Asian Asparagus Salad

Few things are tastier on a warm spring day than a dinner of tenderly cooked asparagus covered in a warm, tangy, sweet, savory sauce atop a bed of fresh spring greens. People have doubted me on this one, but this particular recipe has won over at least one of my friends who professed to not really like asparagus to begin with. In addition to this salad simply being yummy, it’s easy to prepare as well, just as long as you’re vigilant during the steaming of the asparagus. (Overcooked asparagus = ick.)Asian asparagus salad

The recipe is based on one in Rachel Ray’s Veggie Meals (one of the cookbooks she wrote before she was insanely famous, thus every recipe I’ve tried from it actually seems like it was carefully tested).

Recipe: Asian Asparagus Salad

Summary: pretty closely adapted from Rachel Ray’s Veggie Meals


  1. 1 lb asparagus, washed and patted dry
  2. 2 tbs soy sauce
  3. 1 tbs rice wine vinegar
  4. 1 inch (yields about a large tablespoon) freshly grated ginger root
  5. 2 tbs dark brown sugar
  6. 1 tbs canola oil
  7. 1 tbs sesame seeds
  8. zest of 1 orange
  9. 6 oz mixed spring greens
  10. 1 navel orange, sectioned
  11. 1/4 cup red onion, finely chopped


  1. Trim asparagus by gently snapping the more tender tops from the tougher bottoms (i.e., hold near the base and try to snap off the bottom inch or so – if it doesn’t snap off easily, try further up until it snaps off pretty easily). Steam the asparagus until bright green and just able to pierce with a fork, about 3 to 5 minutes, depending on how thin the asparagus is. Plunge into cold water until the asparagus is cool, then drain and set aside.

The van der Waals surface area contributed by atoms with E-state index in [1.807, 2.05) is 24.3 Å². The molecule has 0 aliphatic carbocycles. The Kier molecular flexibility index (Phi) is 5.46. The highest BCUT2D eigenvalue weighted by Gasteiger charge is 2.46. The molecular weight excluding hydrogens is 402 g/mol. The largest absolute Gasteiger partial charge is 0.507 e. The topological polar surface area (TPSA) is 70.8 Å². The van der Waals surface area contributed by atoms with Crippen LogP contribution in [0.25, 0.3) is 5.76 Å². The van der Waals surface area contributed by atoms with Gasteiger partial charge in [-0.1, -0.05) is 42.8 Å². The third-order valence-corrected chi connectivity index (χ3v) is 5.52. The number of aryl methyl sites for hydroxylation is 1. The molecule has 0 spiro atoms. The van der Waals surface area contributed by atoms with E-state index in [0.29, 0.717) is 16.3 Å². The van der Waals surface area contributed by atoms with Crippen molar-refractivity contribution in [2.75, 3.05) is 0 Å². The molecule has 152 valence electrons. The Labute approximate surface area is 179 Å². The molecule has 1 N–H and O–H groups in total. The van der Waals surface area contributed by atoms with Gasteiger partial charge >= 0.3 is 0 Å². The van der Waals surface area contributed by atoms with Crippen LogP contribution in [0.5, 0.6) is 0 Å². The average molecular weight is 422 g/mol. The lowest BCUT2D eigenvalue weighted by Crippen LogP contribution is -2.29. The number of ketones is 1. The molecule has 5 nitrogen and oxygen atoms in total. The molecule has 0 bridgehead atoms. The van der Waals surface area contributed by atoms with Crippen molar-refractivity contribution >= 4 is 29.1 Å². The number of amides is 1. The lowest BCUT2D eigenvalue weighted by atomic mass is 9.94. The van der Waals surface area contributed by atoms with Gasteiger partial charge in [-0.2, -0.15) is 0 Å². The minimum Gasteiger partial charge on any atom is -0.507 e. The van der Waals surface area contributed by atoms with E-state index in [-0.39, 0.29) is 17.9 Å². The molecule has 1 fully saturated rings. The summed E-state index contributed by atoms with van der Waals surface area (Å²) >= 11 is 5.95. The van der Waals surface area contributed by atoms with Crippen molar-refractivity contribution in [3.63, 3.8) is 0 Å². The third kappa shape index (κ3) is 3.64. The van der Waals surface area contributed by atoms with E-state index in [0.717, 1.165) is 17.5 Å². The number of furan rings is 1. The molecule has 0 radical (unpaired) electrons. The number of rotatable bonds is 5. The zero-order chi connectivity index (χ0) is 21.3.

2. Warm a non-stick skillet over medium to medium-high heat. Add the soy sauce, vinegar, ginger, brown sugar, and oil. Cook while stirring until the sauce is bubbling vigorously. Add the asparagus and toss with the sauce until the asparagus is covered and heated. Sprinkle on the sesame seeds and orange zest, tossing briefly. Serve on a bed of mixed salad greens and garnish with orange sections and red onion.

Quick Notes

I cut the amount of oil from the original recipe in half, and I don’t miss it. To save time, you can prepare the sauce ingredients while the asparagus is cooking (but keep an eye on the asparagus), and then you can prepare the orange and onion while the sauce is bubbling away. I’ve found that it’s hard to overcook the sauce, as it just gets tastier if you let it cook a couple minutes.


Since I’m not always in the mood for raw onion, I sometimes toss the red onion into the bubbling sauce for about a minute before adding the asparagus to the pan. That adds the flavor of the red onion without quite as much of the raw onion harshness, if that suits your fancy.

Rachel Ray says you can use 1/2 cup of canned mandarin orange sections, but I figure that if you’ve already got to zest an orange, you might as well cut up that same orange for some nice fresh sections!

Cooking time (duration): 20

Diet type: Vegetarian

Number of servings (yield): 2 as a main course, 4 as a side dish

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